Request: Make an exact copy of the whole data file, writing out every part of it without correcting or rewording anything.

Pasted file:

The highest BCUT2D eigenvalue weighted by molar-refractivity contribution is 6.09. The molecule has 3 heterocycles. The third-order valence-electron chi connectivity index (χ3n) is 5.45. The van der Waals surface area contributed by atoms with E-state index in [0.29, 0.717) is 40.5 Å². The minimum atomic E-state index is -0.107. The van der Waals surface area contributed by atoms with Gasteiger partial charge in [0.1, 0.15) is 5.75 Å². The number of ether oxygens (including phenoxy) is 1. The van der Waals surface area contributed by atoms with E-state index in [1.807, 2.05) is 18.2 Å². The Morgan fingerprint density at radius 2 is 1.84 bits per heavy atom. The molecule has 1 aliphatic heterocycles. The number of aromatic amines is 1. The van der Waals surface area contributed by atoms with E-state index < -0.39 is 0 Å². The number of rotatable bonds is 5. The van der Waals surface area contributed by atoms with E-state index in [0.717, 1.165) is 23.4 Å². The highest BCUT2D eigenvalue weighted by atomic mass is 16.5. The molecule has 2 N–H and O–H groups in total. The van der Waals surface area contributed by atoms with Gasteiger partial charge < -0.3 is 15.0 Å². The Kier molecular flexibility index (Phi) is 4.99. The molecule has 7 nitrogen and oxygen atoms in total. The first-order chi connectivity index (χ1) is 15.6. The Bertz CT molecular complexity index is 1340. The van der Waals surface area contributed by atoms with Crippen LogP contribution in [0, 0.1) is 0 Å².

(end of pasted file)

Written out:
The highest BCUT2D eigenvalue weighted by molar-refractivity contribution is 6.09. The molecule has 3 heterocycles. The third-order valence-electron chi connectivity index (χ3n) is 5.45. The van der Waals surface area contributed by atoms with E-state index in [0.29, 0.717) is 40.5 Å². The minimum atomic E-state index is -0.107. The van der Waals surface area contributed by atoms with Gasteiger partial charge in [0.1, 0.15) is 5.75 Å². The number of ether oxygens (including phenoxy) is 1. The van der Waals surface area contributed by atoms with E-state index in [1.807, 2.05) is 18.2 Å². The Morgan fingerprint density at radius 2 is 1.84 bits per heavy atom. The molecule has 1 aliphatic heterocycles. The number of aromatic amines is 1. The van der Waals surface area contributed by atoms with E-state index < -0.39 is 0 Å². The number of rotatable bonds is 5. The van der Waals surface area contributed by atoms with E-state index in [0.717, 1.165) is 23.4 Å². The highest BCUT2D eigenvalue weighted by atomic mass is 16.5. The molecule has 2 N–H and O–H groups in total. The van der Waals surface area contributed by atoms with Gasteiger partial charge < -0.3 is 15.0 Å². The Kier molecular flexibility index (Phi) is 4.99. The molecule has 7 nitrogen and oxygen atoms in total. The first-order chi connectivity index (χ1) is 15.6. The Bertz CT molecular complexity index is 1340. The van der Waals surface area contributed by atoms with Crippen LogP contribution in [0, 0.1) is 0 Å².